Family entertainer and champion of filthy humor aims to track his two divergent voices in his memoir.
The author, best known for starring on popular TV shows Full House and America’s Funniest Home Videos, theorizes that his bifurcated approach to comedy— kid friendly for the TV audience, scatological and ribald in his stand-up—derives from an upbringing in which strong family ties were tested by illness and early deaths: “The more tragedy befell us, the more odd gallows humor I would release.” Saget discusses the difficult losses of beloved childhood uncles and, as an adult, his two sisters with a touching straightforwardness before moving on to portray his career arc, beginning with his hardscrabble initiation as a touring comic in the early 1980s: “For me it took ten years to even start to happen.” He has a long memory for the comedy veterans who were kind to him, including Johnny Carson, Richard Pryor and George Carlin, leading to many amusing showbiz anecdotes and a few off-color ones involving the likes of Rodney Dangerfield. Yet, Saget was surprised when his initial success led to being cast as “a conservative, neurotic widowed father of three” on Full House, which he admits propelled him into the cultural mainstream. Saget’s prose is frequently droll (on his concurrent success with America’s Funniest Home Videos: "I was double-teamed by family TV"), but the overall effect is one of casual impressions and a broad account of his life rather than a sharper narrative about performance or his eventual experiences producing and directing. Instead, the author frequently indulges in asides, midlife musings and advice for readers, which may produce diminishing returns for anyone who is not a die-hard fan—e.g., "Anything good is hard. But enough about my penis.”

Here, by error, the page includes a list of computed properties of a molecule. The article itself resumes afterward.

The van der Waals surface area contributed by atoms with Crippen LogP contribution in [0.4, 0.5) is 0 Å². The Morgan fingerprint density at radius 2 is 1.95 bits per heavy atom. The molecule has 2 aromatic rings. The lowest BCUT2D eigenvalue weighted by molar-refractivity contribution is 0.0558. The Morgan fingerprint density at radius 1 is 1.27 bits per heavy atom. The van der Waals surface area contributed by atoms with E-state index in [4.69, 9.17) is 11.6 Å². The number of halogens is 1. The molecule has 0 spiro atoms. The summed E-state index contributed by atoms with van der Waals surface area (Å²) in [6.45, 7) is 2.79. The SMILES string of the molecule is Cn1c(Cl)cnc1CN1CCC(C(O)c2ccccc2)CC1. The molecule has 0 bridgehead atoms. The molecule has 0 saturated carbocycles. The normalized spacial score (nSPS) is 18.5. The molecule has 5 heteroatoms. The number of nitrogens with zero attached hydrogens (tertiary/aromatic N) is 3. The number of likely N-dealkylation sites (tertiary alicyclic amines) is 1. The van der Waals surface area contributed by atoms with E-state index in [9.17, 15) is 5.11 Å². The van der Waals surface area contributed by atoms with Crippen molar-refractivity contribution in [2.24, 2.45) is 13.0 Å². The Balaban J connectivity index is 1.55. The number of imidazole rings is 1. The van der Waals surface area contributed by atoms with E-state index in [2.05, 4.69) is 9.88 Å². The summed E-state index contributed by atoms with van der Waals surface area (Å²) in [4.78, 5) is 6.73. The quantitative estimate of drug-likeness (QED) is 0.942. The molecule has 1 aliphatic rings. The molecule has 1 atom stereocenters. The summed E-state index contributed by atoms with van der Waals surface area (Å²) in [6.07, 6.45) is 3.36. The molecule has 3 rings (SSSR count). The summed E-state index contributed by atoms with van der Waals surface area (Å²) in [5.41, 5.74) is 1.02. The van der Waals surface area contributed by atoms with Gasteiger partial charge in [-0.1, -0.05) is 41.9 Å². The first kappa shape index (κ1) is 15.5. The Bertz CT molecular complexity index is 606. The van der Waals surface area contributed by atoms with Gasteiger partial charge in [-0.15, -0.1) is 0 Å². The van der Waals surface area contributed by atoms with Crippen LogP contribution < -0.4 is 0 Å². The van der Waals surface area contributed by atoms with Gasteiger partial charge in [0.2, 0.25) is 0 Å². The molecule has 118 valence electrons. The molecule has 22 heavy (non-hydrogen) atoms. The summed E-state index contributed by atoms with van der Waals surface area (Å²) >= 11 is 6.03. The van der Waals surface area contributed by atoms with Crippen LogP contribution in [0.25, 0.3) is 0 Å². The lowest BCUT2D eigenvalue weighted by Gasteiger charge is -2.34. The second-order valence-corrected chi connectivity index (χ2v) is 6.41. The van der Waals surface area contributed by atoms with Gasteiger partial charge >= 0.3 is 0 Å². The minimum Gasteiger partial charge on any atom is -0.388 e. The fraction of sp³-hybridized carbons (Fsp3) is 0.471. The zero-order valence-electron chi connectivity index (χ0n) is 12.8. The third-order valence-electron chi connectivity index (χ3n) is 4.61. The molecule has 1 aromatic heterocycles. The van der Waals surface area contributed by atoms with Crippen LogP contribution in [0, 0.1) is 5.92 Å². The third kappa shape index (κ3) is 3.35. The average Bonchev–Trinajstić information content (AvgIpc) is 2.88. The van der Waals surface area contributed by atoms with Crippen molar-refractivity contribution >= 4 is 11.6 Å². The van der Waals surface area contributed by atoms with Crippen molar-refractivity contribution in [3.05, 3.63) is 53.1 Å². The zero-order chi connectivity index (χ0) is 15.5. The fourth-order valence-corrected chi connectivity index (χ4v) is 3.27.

Some readers may sense the complexity and darkness beneath Saget’s comedic stance, yet this memoir remains bubbly and superficial.